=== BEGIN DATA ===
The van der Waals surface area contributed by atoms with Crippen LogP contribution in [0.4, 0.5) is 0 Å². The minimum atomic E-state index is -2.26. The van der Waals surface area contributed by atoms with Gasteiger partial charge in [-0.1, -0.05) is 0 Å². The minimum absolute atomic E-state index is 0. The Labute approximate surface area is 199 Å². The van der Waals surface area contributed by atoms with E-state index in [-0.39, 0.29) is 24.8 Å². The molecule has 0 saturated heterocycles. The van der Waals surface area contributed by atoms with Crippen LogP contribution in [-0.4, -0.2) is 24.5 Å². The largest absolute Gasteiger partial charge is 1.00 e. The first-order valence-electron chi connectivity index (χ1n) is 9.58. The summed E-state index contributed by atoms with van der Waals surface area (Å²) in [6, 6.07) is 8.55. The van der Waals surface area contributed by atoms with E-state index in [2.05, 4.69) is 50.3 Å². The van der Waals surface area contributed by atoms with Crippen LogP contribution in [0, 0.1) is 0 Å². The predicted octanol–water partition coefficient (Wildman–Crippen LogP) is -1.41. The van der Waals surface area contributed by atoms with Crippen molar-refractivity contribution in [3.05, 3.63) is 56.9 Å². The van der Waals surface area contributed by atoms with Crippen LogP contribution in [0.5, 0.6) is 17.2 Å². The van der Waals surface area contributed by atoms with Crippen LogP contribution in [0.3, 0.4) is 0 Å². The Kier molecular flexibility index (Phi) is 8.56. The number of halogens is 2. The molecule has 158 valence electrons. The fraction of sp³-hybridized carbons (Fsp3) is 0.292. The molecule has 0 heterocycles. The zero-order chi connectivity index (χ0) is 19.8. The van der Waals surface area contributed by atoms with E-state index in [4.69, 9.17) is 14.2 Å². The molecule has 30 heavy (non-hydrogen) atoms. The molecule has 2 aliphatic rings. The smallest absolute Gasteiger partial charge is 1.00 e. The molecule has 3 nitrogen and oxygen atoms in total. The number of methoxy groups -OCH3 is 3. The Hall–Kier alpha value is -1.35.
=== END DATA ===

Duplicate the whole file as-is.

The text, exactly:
The van der Waals surface area contributed by atoms with Crippen LogP contribution in [0.4, 0.5) is 0 Å². The minimum atomic E-state index is -2.26. The van der Waals surface area contributed by atoms with Gasteiger partial charge in [-0.1, -0.05) is 0 Å². The minimum absolute atomic E-state index is 0. The Labute approximate surface area is 199 Å². The van der Waals surface area contributed by atoms with E-state index in [-0.39, 0.29) is 24.8 Å². The molecule has 0 saturated heterocycles. The van der Waals surface area contributed by atoms with Crippen LogP contribution in [-0.4, -0.2) is 24.5 Å². The largest absolute Gasteiger partial charge is 1.00 e. The first-order valence-electron chi connectivity index (χ1n) is 9.58. The summed E-state index contributed by atoms with van der Waals surface area (Å²) in [6, 6.07) is 8.55. The van der Waals surface area contributed by atoms with E-state index in [2.05, 4.69) is 50.3 Å². The van der Waals surface area contributed by atoms with Crippen LogP contribution in [0, 0.1) is 0 Å². The predicted octanol–water partition coefficient (Wildman–Crippen LogP) is -1.41. The van der Waals surface area contributed by atoms with Crippen molar-refractivity contribution in [3.05, 3.63) is 56.9 Å². The van der Waals surface area contributed by atoms with Crippen LogP contribution in [0.5, 0.6) is 17.2 Å². The van der Waals surface area contributed by atoms with Crippen LogP contribution in [0.3, 0.4) is 0 Å². The Kier molecular flexibility index (Phi) is 8.56. The number of halogens is 2. The molecule has 158 valence electrons. The fraction of sp³-hybridized carbons (Fsp3) is 0.292. The molecule has 0 heterocycles. The zero-order chi connectivity index (χ0) is 19.8. The van der Waals surface area contributed by atoms with E-state index in [4.69, 9.17) is 14.2 Å². The molecule has 30 heavy (non-hydrogen) atoms. The molecule has 2 aliphatic rings. The smallest absolute Gasteiger partial charge is 1.00 e. The molecule has 3 nitrogen and oxygen atoms in total. The number of methoxy groups -OCH3 is 3. The Hall–Kier alpha value is -1.35.